Flood-impacted communities could get state loans
Published 4:18 am Saturday, December 10, 2016
Earlier this week, Gov. John Bel Edwards announced that local governments are eligible for FEMA loans for lost revenue due to the March flooding.
The program is known as the Community Disaster Loan Program, and if a government lost at least 5 percent of its tax revenue due to the March floods, they can get a loan. The loans are for up to $5 million each.
Parish and municipal governments that were affected by the August flooding around Baton Rouge had already qualified for lost revenue FEMA loans. However, this is the first time community governments are eligible for loans from the March flooding.
The notice applies to all governing bodies in Washington Parish. In addition to city and parish governments, school districts, fire and law enforcement and sewer and water districts could also apply for federal loans for lost revenue.
However, despite the eligibility, it’s not clear whether there will be any takers.
Stacy Smith, Bogalusa’s director of administration, said the city didn’t lose much revenue.
“The loan requires lost revenues of at least 5 percent due to the flood,” said Smith. “Bogalusa did not have many businesses out of operations for an extended period; therefore, I don’t believe the flood caused a significant decrease in sales taxes. This would make Bogalusa ineligible for the loan.”
Franklinton Mayor Wayne Fleming said his town wasn’t really affected by the flooding.
“Oh, no, we didn’t have enough damage to do that,” Fleming said. “Ours was just a little cleanup on several streets.”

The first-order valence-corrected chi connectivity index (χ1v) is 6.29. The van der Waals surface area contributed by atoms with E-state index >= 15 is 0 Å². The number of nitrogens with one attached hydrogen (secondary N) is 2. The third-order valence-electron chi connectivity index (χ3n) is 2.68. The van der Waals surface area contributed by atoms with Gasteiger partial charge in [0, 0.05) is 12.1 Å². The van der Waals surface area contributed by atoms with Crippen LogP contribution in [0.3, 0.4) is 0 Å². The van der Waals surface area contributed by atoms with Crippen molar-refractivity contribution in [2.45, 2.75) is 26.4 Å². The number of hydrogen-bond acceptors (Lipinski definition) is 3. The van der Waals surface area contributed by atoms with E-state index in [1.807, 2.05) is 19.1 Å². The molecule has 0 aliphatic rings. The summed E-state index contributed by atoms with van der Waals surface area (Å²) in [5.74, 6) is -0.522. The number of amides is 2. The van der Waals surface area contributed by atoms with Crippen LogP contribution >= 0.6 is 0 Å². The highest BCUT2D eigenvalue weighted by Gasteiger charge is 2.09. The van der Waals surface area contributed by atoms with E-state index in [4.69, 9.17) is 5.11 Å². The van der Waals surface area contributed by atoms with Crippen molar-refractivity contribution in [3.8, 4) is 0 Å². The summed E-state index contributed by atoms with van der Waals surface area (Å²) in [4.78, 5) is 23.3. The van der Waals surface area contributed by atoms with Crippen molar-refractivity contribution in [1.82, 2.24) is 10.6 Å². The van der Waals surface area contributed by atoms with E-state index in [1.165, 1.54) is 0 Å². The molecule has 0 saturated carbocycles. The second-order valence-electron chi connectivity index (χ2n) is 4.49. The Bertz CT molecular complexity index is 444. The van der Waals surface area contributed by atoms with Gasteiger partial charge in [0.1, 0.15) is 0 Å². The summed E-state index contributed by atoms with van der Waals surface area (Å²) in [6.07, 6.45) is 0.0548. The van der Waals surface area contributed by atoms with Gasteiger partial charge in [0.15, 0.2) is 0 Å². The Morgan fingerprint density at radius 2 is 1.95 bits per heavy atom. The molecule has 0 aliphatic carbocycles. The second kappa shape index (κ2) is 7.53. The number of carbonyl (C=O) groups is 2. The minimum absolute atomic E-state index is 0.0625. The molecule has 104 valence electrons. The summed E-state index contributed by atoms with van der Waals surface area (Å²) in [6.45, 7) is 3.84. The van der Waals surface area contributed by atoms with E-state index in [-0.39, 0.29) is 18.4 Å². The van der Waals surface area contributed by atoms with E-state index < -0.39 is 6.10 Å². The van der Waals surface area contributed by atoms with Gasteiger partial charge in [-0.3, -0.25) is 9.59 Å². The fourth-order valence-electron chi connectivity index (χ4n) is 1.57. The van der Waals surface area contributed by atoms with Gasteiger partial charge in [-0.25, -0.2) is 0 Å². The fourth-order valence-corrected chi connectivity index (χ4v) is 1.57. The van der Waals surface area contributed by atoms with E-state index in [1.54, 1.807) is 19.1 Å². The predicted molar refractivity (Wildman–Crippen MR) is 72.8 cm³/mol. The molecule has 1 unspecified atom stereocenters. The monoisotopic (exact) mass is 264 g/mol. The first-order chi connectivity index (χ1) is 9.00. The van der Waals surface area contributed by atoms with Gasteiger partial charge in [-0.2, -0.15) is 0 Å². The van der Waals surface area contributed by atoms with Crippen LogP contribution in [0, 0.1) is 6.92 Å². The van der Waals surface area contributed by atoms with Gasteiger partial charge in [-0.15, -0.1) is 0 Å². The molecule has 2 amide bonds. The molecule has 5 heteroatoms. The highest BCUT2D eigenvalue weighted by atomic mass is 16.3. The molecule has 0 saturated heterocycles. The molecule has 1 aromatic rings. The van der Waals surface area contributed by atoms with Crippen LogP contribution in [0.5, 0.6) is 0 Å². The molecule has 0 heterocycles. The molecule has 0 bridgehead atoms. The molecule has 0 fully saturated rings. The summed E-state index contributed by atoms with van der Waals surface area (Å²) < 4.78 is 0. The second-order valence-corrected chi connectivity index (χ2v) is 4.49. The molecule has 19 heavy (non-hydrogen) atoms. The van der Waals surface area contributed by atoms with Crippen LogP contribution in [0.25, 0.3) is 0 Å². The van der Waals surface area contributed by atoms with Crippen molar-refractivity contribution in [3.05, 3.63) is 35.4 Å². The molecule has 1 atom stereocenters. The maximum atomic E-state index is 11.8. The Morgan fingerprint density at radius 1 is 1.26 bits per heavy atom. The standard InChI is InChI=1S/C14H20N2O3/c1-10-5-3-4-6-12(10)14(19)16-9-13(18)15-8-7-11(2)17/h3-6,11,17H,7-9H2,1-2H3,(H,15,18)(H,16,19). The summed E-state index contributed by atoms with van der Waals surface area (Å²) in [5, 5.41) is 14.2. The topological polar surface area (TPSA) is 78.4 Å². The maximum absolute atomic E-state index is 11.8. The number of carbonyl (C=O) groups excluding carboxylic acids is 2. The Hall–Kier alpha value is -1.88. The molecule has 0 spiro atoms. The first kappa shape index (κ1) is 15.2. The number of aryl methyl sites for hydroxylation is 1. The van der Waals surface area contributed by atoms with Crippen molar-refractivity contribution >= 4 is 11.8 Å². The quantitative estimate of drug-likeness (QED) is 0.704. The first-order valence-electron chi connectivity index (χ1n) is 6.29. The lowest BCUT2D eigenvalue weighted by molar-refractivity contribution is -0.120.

Donna Graham, the parish’s director of finance, said the parish government would probably not apply for a loan.
“No, I don’t think so,” she said. “At this point it would be hard to pinpoint that (the flood) would be a reason for a loss of funding, as we were already facing a loss of sales tax funding.”
Still, Edwards is encouraging governments and governing bodies to take loans if they need them.
“The success of Louisiana depends on the success of local municipalities across our state,” Edwards said. “We are fortunate to have local leaders on the ground who demonstrated strong governance in the face of the March flooding. Their partnership and tireless dedication to rebuilding flood-affected communities has been critical during this ongoing recovery process. The Community Disaster Loan Program that now applies to both the March and August flooding can go a long way toward helping our schools, first responders and local governments continue the rebuilding effort.”
To find out more about the loans or to apply, go through the Governor’s Office of Homeland Security and Emergency Preparedness (GOHSEP). Contact Allison Hadley of GOHSEP for more information, at 225-339-3798 or email@example.com.